Shrubs to Attract Birds – Planting for Year-Round Berries and Habitats

Now that we’ve talked about trees to attract birds, and how to attract birds using feeders and birdbaths, I want to get on to some of my very favorite shrubs. From the rich purple berries of Callicarpa to the hanging clusters on Leycesteria, I’ve chosen my top five shrubs to plant for the birds:

Berberis darwinii or Darwin’s Evergreen Barberry

Berberis darwinii photo by scott.zona on Flickr via CC Attribution License Most Barberries are deciduous, but Darwin’s Barberry is the rare evergreen, with shiny deep green leaves that make a great year-round backdrop. [Read more...]

Trees to Attract Birds: New Stars and Old Favorites

Cornus capitata Evergreen DogwoodWe talked earlier this week about how to attract birds using feeders and water. Since we’re all plant geeks here, I’m dying to share some of my favorite trees for the Pacific Northwest to attract birds. Do remember that any tree that has fruit or berries is going to be messy, so you should place them within your garden bed so the fruit doesn’t get all over or make your path slippery.

Cornus capitata or Evergreen Dogwood

Cornus capitata Evergreen Dogwood While all the dogwood species offer amazing fruit for birds, usually in late summer to fall, my current plant crush is on the evergreen dogwood, C. capitata. If you saw it in early summer, covered in creamy-yellow flowers and bracts, you’d think it must be a one-season wonder. “Aha!”, you’d say. “This is why people plant it.” [Read more...]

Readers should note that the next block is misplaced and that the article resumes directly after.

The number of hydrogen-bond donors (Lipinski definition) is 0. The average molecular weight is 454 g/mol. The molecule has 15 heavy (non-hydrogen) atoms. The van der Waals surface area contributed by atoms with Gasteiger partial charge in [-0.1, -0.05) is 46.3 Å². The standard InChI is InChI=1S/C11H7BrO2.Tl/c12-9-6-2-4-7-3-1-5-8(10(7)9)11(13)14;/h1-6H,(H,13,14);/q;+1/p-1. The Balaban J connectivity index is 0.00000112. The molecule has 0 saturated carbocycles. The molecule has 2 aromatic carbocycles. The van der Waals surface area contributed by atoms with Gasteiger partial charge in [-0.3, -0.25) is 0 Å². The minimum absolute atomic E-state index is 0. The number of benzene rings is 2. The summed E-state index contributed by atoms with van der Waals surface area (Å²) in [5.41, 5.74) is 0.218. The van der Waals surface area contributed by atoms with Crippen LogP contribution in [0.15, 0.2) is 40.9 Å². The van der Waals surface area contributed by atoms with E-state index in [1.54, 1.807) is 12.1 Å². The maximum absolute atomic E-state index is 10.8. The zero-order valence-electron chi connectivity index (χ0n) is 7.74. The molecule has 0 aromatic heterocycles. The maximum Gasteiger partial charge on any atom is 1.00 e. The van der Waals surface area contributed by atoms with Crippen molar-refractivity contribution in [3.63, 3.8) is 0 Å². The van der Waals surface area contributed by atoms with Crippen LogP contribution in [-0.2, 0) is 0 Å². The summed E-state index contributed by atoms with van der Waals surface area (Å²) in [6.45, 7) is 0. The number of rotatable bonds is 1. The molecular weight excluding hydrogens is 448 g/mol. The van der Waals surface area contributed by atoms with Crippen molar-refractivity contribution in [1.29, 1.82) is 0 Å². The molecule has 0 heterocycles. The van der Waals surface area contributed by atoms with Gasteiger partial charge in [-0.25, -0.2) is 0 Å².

The Winter-Interest Secret Most Gardeners Forget: or How to Attract Birds

Winter interest is the Holy Grail for us gardeners, and we spend an inordinate amount of time planning out which cool foliage plant or winter bloomer we’ll tuck in. Don’t get me wrong, I’m a sucker for that year-round interest too – but there is another source of excitement during the darker months – birds! During the growing season, much of the birds’ liveliness is obscured by leaves – we hear rustles and chirrups but can’t quite see what they’re up to. Winter’s bare branches and dormant perennials give us a fantastic view of them scratching at the soil for bugs and seeds, and playing in the shrubbery. Female Goldfinch photo by KevinCole on Flickr

So how do we attract birds in the winter?

Bird feeders:

The winter cold makes the birds need more calories, just at the time of year when there’s less food available. You can set a feeder under the eaves, or get a weather dome so the seeds don’t mold in the rain. Try to match your feed to the birds you see in the neighborhood, because bags of mixed seed usually come with filler seed like red millet, oats, milo, or wheat, which nobody really likes (except the raccoons!). Specialty stores have premium mixes with just the good stuff in. [Read more...]